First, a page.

Example Two: iPad with Read2Go or Voice Dream Reader

Using an Apple iPad, install Read2Go or Voice Dream Reader. Both apps have features that will allow the user to discover the potential benefits of ASR. There is a free “light” version of Voice Dream Reader that allows access to a multitude of digital formats. As with NaturalReader, follow a similar strategy to explore the relative advantages of looking and listening alone and together. These are tablet applications and may serve entirely different functions for reading than do PCs.

Example Three: PC with ZoomText with Speech

ZoomText logo

A more elaborate example for use with a PC incorporates an application called ZoomText with Speech from Ai Squared.

ZoomText contains an exhaustive set of features that allows the user to set up an interface that precisely tailors display colors, magnification, and speech settings to match their preferences and needs. Using key commands, magnification level and speech rate can be adjusted on the fly.These are highly desirable functions as the user is able to apportion the amount of attention to be paid to listening and looking while within a specific reading task. View a brief video demonstration (link coming soon).

Example Four: Smartphone or Tablet with GoRead

Dr. Jackson holding a phone displaying highlighted text using Audio-Supported Reading.

With the Android operating system, ASR can be examined using either a tablet or a smart phone. The GoRead app allows simultaneous magnified text and voice access to a wide range of digital formats. Text size adjustments and voices are supplied by the Android operating system, while the GoRead app synchronizes speech with highlighted chunks of text. This is a highly portable application of ASR, but made all the more accessible for individuals with low vision with some of the more recently available 5+” screens on smart phones.

Example Five: BrailleNote with Refreshable Braille and Synthesized Speech

Braille display used for audio-supported reading.

ASR can also be implemented using a refreshable braille display and speech synthesis. Using BrailleNote’s voice output, a user is able to guide the device and media navigation while at the same time tracking across lines of refreshable braille. Check out this Bookshare How-To video showing a student using BrailleNote, and note how the student reads the braille output while listening to the text.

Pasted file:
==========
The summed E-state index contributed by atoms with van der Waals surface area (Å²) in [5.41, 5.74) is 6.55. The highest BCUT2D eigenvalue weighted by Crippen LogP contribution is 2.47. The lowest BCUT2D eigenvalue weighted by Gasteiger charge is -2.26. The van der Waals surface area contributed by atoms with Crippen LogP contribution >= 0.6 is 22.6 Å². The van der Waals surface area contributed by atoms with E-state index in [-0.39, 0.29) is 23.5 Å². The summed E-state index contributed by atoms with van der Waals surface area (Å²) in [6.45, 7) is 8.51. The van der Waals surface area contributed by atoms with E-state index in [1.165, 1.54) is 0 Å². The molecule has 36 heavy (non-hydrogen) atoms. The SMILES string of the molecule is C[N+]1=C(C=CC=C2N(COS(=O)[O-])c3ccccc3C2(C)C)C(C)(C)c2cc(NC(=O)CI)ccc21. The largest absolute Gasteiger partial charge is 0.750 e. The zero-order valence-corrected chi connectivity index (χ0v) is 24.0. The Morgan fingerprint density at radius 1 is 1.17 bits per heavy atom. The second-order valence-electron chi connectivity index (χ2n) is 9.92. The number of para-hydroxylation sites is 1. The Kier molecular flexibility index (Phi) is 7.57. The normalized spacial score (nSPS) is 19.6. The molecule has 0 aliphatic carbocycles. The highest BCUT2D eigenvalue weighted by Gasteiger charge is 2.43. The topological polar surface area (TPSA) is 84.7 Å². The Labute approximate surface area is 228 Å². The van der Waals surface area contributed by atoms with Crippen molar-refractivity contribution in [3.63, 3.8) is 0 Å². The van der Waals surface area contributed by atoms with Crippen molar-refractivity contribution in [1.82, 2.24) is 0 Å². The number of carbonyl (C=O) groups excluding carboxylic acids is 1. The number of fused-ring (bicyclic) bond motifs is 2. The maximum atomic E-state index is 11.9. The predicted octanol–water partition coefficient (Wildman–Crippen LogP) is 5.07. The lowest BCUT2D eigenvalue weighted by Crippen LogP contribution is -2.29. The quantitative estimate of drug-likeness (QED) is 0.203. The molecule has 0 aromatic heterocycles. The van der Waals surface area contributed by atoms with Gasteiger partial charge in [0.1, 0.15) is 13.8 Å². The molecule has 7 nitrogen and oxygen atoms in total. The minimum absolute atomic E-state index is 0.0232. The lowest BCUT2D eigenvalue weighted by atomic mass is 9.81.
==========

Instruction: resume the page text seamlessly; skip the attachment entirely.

Additional Technology Resources for ASR

Keeping abreast of available hardware and software is a major challenge. There are innumerable text-to-speech software programs and hardware devices available in the marketplace, and many of these are regularly upgraded with changed or added features. The items described above are meant to be simply a few examples of the kinds of tools available. For further exploration of technology, investigate the Digital Content and Media Sources page on the AEM Center

Another useful resource to help users decide on individual settings for text readers is the AIM Explorer, a free simulation tool that combines digital text with access features common to most text readers and supported reading software. Settings for magnification, text and background colors, text-to-speech options, highlighting, and layout options can be changed to find the best configuration for access to and understanding of text.

Conclusion

This document provides potential users of ASR and their parents and/or teachers with examples and procedures for exploring the potential of listening while reading for the purpose of increasing efficiency in tasks dependent on access to information contained in text.

Testing and trying various combinations of tools and resources will yield the best results for users. Options described are meant to provide those new to ASR with enough information to get started quickly and easily.

Jackson, R. M. (2014). Getting Started with ASR: Exploring Audio-Supported Reading with Students who are Blind or Visually Impaired: A Resource for Parents, Teachers, and Students. Wakefield, MA: National Center on Accessing the General Curriculum. Retrieved June 6, 2017 from Getting Started ASR